Chess

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The Independent Culture
ONE OF the most interesting aspects of the sometimes symbiotic, sometimes frankly antagonistic relationship between chess and computers, has been the development of endgame databases, encapsulating perfect play for some specific material balance.

It was initially developed for just four pieces - queen vs rook was one of the very first - but advances in computer hardware have now made five- piece endings readily accessible.

Indeed, the four-CD-rom set of these, developed by Ken Thomson of AT & T Bell Laboratories and marketed by ChessBase of Hamburg, has been extant for some time. Incorporating all endings without any or including just a single pawn, it's available from either Chess and Bridge (0171-388-2404) or the BCM Shop (0171-603-2877) for about pounds 100 including postage.

For all the joy of "perfect play", however, many of these endgames, especially the ones without pawns, look like nothing on earth. We mere mortals are used to pawns giving a position structure, so the new development of endgame databases with more than one pawn is particularly interesting.

I touched on the Dane Lars Rasmussen's pawn ending engine recently when discussing an ending "discovered" by John Nunn and am now delighted to have been able to experiment with it myself. (He's working on a final commercial version, to be released anon.)

Running on 32-bit windows (so you require Win95. 98 or NT), it has three parts: a database generation program (pawngen.exe), a database reader (pawn.exe) and a small file (queen.dat) pertaining to queen vs pawn. It can't assess positions with queen (and pawn/s) vs several pawns, but this is a small blemish compared to the vistas opened up.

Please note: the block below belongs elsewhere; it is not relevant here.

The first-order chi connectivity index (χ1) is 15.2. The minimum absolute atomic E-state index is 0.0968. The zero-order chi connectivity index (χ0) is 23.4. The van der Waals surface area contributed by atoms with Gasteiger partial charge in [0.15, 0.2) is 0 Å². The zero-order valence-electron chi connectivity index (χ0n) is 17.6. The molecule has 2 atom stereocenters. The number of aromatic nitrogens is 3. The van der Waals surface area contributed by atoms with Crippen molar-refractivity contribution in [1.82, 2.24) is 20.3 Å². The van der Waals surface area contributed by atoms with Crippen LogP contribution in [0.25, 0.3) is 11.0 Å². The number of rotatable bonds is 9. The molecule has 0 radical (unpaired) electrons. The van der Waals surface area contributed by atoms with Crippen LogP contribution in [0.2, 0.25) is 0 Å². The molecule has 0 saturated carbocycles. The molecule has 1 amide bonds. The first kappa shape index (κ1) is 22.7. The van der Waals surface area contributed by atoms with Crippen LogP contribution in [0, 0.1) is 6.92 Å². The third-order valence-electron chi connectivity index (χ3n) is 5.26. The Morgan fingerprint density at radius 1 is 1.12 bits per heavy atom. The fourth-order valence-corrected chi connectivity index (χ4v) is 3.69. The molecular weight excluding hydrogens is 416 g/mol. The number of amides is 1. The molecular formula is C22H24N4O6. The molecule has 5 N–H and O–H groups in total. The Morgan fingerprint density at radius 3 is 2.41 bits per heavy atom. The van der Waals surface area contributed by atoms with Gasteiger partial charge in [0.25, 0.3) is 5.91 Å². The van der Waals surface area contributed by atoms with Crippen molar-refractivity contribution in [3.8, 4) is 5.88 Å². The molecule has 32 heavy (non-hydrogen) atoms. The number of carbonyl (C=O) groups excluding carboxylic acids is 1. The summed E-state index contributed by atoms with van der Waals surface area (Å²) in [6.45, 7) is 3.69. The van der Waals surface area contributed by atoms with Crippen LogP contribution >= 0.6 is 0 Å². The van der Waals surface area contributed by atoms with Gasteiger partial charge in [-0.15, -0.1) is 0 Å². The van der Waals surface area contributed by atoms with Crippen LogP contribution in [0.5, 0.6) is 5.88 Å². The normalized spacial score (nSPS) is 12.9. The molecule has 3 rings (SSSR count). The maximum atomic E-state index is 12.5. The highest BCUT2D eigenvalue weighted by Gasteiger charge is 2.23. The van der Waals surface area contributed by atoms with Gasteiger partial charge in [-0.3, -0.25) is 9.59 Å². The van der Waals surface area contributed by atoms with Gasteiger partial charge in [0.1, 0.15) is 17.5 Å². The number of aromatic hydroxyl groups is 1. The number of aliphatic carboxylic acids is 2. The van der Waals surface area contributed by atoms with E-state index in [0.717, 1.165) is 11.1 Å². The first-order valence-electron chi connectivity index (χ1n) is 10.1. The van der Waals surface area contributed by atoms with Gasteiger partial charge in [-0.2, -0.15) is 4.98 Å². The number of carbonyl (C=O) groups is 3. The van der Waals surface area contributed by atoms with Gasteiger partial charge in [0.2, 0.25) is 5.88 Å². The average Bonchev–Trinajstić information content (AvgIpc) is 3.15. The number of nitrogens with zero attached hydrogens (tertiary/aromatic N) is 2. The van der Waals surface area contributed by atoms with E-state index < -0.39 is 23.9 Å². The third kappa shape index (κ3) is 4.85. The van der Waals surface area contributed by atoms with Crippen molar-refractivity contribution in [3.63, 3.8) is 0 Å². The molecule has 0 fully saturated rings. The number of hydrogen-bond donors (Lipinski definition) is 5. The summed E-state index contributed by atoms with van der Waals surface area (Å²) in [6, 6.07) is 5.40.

To examine a particular pawn structure you key it into pawngen using a simple interface. I tried f2, g2, h2 vs g7, h7 which required 106,348,544 bytes - ie 8,192 per position x 12,982 pawn structures. Running on my elderly Pentium 200 it took just under 14 minutes to generate the database (pawn, dat). You use this with play.exe and can discard it later.

For me, perhaps the greatest interest was testing my intuition of what is and isn't winning. With a little work you can also find striking positions such as this, similar to ones I've met before but still distinct, which arose in one line (to save space I'm just listing it).]

Black: King Ke6, Pawn h7.

White: King Kf4, Pawns f3, h5.

The obvious 1 Kg5? fails after Kf7 2 Kf5 Ke7 3 Ke5 Kf7 4 f4 Ke7 5 h6 Kf7 6 Kd6 Kf6 when White is in zugzwang and if 7 Kd7 Kf7!

Instead White must play 1 Kg4! Kf6 2 f4 Kg7 3 Kg5 Kf7 4 Kf5 Ke7 5 Ke5 Kf7 6 Kd6 Kf6 7 h6! when Black is in zugzwang:

a) 7 ...Kf5 8 Ke7 Kxf4 9 Kf6! Ke4 10 Kg7 Kf5 11 Kxh7 Kf6 12.Kg8

b) or 7 ...Kf7 8 Kd7 Kf6 9 Ke8 Ke6 10 Kf8 Kf6 11 Kg8 Kg6 12 f5+! etc.

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